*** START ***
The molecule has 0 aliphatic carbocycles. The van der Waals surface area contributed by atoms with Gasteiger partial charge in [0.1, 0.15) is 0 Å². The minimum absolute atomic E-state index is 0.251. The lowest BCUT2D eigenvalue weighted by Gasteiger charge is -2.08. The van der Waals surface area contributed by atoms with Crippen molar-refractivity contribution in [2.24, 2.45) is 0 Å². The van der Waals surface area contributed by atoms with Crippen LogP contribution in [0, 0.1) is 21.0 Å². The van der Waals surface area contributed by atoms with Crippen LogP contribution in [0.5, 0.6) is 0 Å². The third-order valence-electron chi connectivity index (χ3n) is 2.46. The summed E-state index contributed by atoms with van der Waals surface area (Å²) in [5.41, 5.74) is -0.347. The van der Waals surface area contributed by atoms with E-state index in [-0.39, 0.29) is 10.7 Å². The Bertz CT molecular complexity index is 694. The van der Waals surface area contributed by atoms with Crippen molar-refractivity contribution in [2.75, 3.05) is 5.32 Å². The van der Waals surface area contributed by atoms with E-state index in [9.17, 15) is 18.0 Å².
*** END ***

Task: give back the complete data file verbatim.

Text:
The molecule has 0 aliphatic carbocycles. The van der Waals surface area contributed by atoms with Gasteiger partial charge in [0.1, 0.15) is 0 Å². The minimum absolute atomic E-state index is 0.251. The lowest BCUT2D eigenvalue weighted by Gasteiger charge is -2.08. The van der Waals surface area contributed by atoms with Crippen molar-refractivity contribution in [2.24, 2.45) is 0 Å². The van der Waals surface area contributed by atoms with Crippen LogP contribution in [0, 0.1) is 21.0 Å². The van der Waals surface area contributed by atoms with Crippen LogP contribution in [0.5, 0.6) is 0 Å². The third-order valence-electron chi connectivity index (χ3n) is 2.46. The summed E-state index contributed by atoms with van der Waals surface area (Å²) in [5.41, 5.74) is -0.347. The van der Waals surface area contributed by atoms with E-state index in [-0.39, 0.29) is 10.7 Å². The Bertz CT molecular complexity index is 694. The van der Waals surface area contributed by atoms with Crippen molar-refractivity contribution in [2.75, 3.05) is 5.32 Å². The van der Waals surface area contributed by atoms with E-state index in [9.17, 15) is 18.0 Å².